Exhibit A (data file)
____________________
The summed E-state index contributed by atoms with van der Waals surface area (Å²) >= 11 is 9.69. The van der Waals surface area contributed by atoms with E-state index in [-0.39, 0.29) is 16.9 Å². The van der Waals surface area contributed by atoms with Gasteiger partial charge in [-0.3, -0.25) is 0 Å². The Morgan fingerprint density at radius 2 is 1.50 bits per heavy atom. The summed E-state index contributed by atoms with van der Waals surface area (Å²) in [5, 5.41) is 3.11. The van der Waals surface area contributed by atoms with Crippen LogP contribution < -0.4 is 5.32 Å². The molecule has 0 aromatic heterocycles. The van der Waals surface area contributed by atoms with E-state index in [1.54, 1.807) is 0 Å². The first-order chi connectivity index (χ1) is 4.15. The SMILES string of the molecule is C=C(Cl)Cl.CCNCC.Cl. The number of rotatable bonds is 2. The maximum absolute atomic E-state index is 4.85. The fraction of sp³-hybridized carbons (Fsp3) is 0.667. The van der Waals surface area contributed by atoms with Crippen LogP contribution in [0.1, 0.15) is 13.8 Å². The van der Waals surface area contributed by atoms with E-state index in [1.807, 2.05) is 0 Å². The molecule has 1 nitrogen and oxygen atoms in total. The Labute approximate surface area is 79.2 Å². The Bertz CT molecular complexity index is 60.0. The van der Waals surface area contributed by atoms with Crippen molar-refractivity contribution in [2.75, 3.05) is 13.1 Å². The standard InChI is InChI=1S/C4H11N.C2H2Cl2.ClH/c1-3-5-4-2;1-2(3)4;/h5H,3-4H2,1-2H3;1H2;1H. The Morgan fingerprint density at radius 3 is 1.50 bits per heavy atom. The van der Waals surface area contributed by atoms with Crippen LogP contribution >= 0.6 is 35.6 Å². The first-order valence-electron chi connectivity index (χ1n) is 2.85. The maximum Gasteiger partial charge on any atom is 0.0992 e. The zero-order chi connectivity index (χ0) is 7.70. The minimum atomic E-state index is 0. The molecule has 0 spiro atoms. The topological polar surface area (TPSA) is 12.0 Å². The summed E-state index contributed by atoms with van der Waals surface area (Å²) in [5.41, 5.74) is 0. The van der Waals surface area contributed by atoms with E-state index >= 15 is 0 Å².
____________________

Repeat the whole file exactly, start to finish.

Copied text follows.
The summed E-state index contributed by atoms with van der Waals surface area (Å²) >= 11 is 9.69. The van der Waals surface area contributed by atoms with E-state index in [-0.39, 0.29) is 16.9 Å². The van der Waals surface area contributed by atoms with Gasteiger partial charge in [-0.3, -0.25) is 0 Å². The Morgan fingerprint density at radius 2 is 1.50 bits per heavy atom. The summed E-state index contributed by atoms with van der Waals surface area (Å²) in [5, 5.41) is 3.11. The van der Waals surface area contributed by atoms with Crippen LogP contribution < -0.4 is 5.32 Å². The molecule has 0 aromatic heterocycles. The van der Waals surface area contributed by atoms with E-state index in [1.54, 1.807) is 0 Å². The first-order chi connectivity index (χ1) is 4.15. The SMILES string of the molecule is C=C(Cl)Cl.CCNCC.Cl. The number of rotatable bonds is 2. The maximum absolute atomic E-state index is 4.85. The fraction of sp³-hybridized carbons (Fsp3) is 0.667. The van der Waals surface area contributed by atoms with Crippen LogP contribution in [0.1, 0.15) is 13.8 Å². The van der Waals surface area contributed by atoms with E-state index in [1.807, 2.05) is 0 Å². The molecule has 1 nitrogen and oxygen atoms in total. The Labute approximate surface area is 79.2 Å². The Bertz CT molecular complexity index is 60.0. The van der Waals surface area contributed by atoms with Crippen molar-refractivity contribution in [2.75, 3.05) is 13.1 Å². The standard InChI is InChI=1S/C4H11N.C2H2Cl2.ClH/c1-3-5-4-2;1-2(3)4;/h5H,3-4H2,1-2H3;1H2;1H. The Morgan fingerprint density at radius 3 is 1.50 bits per heavy atom. The van der Waals surface area contributed by atoms with Crippen LogP contribution >= 0.6 is 35.6 Å². The first-order valence-electron chi connectivity index (χ1n) is 2.85. The maximum Gasteiger partial charge on any atom is 0.0992 e. The zero-order chi connectivity index (χ0) is 7.70. The minimum atomic E-state index is 0. The molecule has 0 spiro atoms. The topological polar surface area (TPSA) is 12.0 Å². The summed E-state index contributed by atoms with van der Waals surface area (Å²) in [5.41, 5.74) is 0. The van der Waals surface area contributed by atoms with E-state index >= 15 is 0 Å².